Periodically, Barna zooms in from nationally representative data on the Church to focus specifically on U.S. cities, equipping pastors to lead better in their context with reporting on topics like habits of generosity, post-Christian environments, relationship status trends and more.
With other measures of church attendance and affiliation in flux, especially as leaders and congregants emerge from COVID-era church life, the infographics below focus on two key measures of personal faith practice—Bible-reading and prayer.
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Southern Cities Are Top-Ranking for Bible-Reading
At a national level, aggregated Barna data (collected between 2005 and 2021) show that about three in 10 U.S. adults reads the Bible at least once a week. City data taken from Barna’s annual tracking research reveals that the top-ranked city for Bible-reading—Monroe, LA—roughly doubles the national percentage of participation, with 64 percent of the city’s residents saying they read the Bible at least weekly. Other markets that report regular Bible-reading are in close proximity, with the top five being located in the South.
- Monroe, LA (64%)
- Montgomery, AL (61%)
- Tyler-Longview-Lufkin-Nacogdoche, TX (59%)
- Jackson, MS (58%)*
- Macon, GA (58%)*
*As Jackson, MS and Macon, GA are tied as the fourth most prayerful cities, at 58 percent each.
Monroe, Evansville, Augusta Among the Leading Cities for Weekly Prayer
Currently, Barna data show that the majority of Americans (64%) prays to God at least once every seven days, though this percentage has been dipping since 2012 (which saw a national average of 83%). Keep in mind, prayerful Americans are not only those who practice the Christian faith—people of various religious backgrounds, and even those who don’t adhere to a religion, pray to God. While the national rate of weekly prayer is high, the highest-ranked city—once again, Monroe, LA takes the lead—adds 30 percentage points to that number, with over nine in 10 residents (94%) saying they have prayed to God at least once in the past week. Ninety-one percent of these prayerful residents identify as Christian. Though the majority of the most prayerful cities in the U.S. is located in the South, one city—Evansville, IN—is located in the Midwest.
- Monroe, LA (94%)
- Evansville, IN (93%)
- Augusta, GA (91%)
- Tyler-Longview-Lufkin-Nacogdoche, TX (90%)*
- Montgomery, AL (90%)*
- Florence-Myrtle Beach, FL (90%)*
*As the Tyler-Longview-Lufkin-Nacogdoche, TX; Montgomery, AL and Florence-Myrtle Beach, FL are tied as the fourth most prayerful cities, at 90 percent each.
The data highlighted above offer a brief city-specific glimpse of the U.S. Church. Deeper exploration of the faith practices, flourishing and thriving of local churches is ongoing through the Barna Cities initiative, led in partnership with Gloo and available on Barna Access.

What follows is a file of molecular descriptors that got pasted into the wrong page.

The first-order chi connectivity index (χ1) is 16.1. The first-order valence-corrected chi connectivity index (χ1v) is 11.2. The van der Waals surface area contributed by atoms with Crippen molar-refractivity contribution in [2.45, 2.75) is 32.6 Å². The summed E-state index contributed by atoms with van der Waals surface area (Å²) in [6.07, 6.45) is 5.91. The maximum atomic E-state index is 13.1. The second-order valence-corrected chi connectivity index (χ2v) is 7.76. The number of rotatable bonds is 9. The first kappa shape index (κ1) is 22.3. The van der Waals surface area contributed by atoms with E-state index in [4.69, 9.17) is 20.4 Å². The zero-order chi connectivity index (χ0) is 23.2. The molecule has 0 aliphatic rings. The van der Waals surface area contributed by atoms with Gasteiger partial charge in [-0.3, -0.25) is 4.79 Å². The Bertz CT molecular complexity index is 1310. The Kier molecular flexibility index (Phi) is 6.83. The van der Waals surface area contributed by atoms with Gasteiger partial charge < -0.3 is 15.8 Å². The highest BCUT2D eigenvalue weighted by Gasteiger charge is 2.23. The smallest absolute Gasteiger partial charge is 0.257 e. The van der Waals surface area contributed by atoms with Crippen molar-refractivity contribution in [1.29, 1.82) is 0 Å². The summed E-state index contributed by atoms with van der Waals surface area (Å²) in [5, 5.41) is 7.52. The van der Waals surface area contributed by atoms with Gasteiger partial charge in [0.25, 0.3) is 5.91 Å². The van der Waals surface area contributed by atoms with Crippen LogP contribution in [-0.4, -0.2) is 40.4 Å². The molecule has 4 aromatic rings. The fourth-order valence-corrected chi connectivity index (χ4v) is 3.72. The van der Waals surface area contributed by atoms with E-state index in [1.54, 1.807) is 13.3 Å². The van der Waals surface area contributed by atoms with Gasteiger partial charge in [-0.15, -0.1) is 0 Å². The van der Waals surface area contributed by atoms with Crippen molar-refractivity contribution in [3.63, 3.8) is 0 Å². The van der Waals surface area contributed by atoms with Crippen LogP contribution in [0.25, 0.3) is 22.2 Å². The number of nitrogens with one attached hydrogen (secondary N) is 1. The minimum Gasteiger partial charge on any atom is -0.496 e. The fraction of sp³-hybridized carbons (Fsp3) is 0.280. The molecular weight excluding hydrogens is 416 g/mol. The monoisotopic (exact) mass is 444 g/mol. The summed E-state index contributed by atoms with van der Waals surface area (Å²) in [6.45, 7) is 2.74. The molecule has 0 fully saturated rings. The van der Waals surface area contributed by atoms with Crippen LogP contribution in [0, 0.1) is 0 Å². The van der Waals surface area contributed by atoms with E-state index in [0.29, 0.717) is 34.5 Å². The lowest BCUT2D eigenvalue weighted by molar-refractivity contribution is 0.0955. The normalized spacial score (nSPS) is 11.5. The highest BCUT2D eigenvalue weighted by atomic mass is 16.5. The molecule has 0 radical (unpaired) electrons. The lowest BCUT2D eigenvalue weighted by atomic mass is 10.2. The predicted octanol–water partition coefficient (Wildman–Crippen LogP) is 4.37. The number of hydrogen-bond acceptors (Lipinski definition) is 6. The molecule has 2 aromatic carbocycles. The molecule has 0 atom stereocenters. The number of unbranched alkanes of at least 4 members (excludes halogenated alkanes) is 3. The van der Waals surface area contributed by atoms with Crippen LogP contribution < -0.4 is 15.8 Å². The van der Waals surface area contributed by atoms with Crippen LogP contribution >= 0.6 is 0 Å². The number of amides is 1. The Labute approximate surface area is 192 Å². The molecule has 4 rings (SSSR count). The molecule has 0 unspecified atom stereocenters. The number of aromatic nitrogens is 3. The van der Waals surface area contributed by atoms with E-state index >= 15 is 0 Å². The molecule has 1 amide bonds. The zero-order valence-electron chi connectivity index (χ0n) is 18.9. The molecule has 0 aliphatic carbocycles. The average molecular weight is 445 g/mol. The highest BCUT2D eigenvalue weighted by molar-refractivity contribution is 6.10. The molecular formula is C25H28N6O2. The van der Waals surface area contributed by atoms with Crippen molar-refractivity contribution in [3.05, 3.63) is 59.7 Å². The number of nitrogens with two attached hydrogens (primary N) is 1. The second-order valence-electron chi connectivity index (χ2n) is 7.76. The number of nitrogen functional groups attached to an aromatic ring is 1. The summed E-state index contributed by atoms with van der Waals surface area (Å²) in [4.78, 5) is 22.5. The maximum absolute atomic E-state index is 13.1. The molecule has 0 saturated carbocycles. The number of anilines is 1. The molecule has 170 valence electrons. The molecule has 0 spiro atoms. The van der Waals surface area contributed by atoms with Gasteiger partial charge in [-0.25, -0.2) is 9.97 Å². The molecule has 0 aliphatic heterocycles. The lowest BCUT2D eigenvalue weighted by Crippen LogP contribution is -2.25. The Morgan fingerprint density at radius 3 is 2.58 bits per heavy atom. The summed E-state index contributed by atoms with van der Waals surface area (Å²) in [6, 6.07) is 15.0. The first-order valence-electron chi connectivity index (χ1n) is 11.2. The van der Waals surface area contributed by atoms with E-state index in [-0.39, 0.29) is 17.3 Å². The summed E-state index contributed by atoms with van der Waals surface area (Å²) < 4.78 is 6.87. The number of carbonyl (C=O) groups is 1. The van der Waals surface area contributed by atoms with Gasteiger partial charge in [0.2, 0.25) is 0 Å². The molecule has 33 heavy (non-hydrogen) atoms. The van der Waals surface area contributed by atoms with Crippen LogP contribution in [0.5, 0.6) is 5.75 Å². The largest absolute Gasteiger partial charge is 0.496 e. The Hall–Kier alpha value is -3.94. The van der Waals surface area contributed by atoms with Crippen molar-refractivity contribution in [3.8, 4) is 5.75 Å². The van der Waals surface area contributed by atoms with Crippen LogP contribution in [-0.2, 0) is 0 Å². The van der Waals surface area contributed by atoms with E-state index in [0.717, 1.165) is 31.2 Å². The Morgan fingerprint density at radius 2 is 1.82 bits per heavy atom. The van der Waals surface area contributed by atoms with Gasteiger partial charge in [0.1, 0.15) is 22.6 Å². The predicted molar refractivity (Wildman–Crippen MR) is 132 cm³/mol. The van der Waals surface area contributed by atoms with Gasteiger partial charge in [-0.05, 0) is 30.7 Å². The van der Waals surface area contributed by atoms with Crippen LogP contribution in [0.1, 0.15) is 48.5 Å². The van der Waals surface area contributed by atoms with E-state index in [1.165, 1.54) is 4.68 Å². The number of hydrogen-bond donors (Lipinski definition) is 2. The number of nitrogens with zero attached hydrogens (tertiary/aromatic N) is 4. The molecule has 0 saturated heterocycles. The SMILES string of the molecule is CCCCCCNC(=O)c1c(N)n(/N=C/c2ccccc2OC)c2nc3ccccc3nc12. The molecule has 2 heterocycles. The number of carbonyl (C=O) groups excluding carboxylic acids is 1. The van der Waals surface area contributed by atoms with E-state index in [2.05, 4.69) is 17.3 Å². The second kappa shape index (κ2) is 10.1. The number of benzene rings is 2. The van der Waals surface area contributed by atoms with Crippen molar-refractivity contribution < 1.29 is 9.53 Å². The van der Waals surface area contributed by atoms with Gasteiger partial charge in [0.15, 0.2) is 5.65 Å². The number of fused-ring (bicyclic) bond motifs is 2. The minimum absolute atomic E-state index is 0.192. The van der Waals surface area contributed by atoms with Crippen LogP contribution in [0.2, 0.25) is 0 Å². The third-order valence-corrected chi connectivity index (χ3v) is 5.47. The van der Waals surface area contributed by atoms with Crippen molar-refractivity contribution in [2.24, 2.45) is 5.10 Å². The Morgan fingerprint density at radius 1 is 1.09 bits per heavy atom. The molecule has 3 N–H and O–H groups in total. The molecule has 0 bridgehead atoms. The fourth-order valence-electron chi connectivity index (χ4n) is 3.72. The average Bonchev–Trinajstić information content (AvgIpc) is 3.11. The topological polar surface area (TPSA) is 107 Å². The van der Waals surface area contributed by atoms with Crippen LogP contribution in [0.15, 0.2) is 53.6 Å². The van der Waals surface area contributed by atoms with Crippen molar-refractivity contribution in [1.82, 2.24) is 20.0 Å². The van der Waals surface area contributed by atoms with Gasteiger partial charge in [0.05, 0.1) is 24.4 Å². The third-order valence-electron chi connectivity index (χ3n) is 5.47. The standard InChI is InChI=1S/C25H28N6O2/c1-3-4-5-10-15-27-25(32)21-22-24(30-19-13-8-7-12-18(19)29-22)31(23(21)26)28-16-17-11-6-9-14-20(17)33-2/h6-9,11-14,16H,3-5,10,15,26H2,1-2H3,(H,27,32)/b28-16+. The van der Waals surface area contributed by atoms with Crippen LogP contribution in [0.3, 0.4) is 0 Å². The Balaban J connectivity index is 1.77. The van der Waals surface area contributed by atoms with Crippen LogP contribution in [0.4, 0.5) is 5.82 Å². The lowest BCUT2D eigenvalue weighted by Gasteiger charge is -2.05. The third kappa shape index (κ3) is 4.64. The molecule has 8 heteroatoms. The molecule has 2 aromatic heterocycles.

The Barna Cities initiative has already launched in four locations—Columbus, Kansas City, Dallas-Ft. Worth and South Florida—with fresh data, insights and key findings available for ministry leaders in these locations. Throughout 2021 and beyond, Barna and Gloo will continue to add new cities, helping church leaders stay in-the-know and effective in their communities.
Interested in learning more about Barna Cities?
- If you’re in one of the four cities where the initiative is taking place (Columbus, Kansas City, Dallas-Ft. Worth and South Florida) visit this site or login to Barna Access Plus to register and gain access to city-specific insights.
- Register for an upcoming city-specific forum (taking place June 9 and 10) for one of these four cities: Columbus, Kansas City, Dallas-Ft. Worth and South Florida.
About the Research
The data shown above is based on a representative sample of 49,835 interviews with U.S. adults, ages 18 or older. The interviews were conducted both by phone and online over the course of 15 years—from 2005 to 2021. The margin of error is +/- 0.4 at a 95 percent confidence interval.
The data in this study were analyzed by DMA. The label “DMA” stands for Designated Market Area and represents a unique geographic area that also serves as a commonly accepted media market as defined by The Neilsen Company. DMAs have been configured so that the entire U.S. is assigned to one, and only one, of 210 DMAs in the country and are based on the television viewing habits of the residents in each county. While there are 210 DMAs, this table is based on data for 131 markets and only lists data for the top 50 of the 131.
© Barna Group, 2021.
Since 1984, Barna Group has conducted more than two million interviews over the course of thousands of studies and has become a go-to source for insights about faith, culture, leadership, vocation and generations. Barna is a private, non-partisan, for-profit organization.
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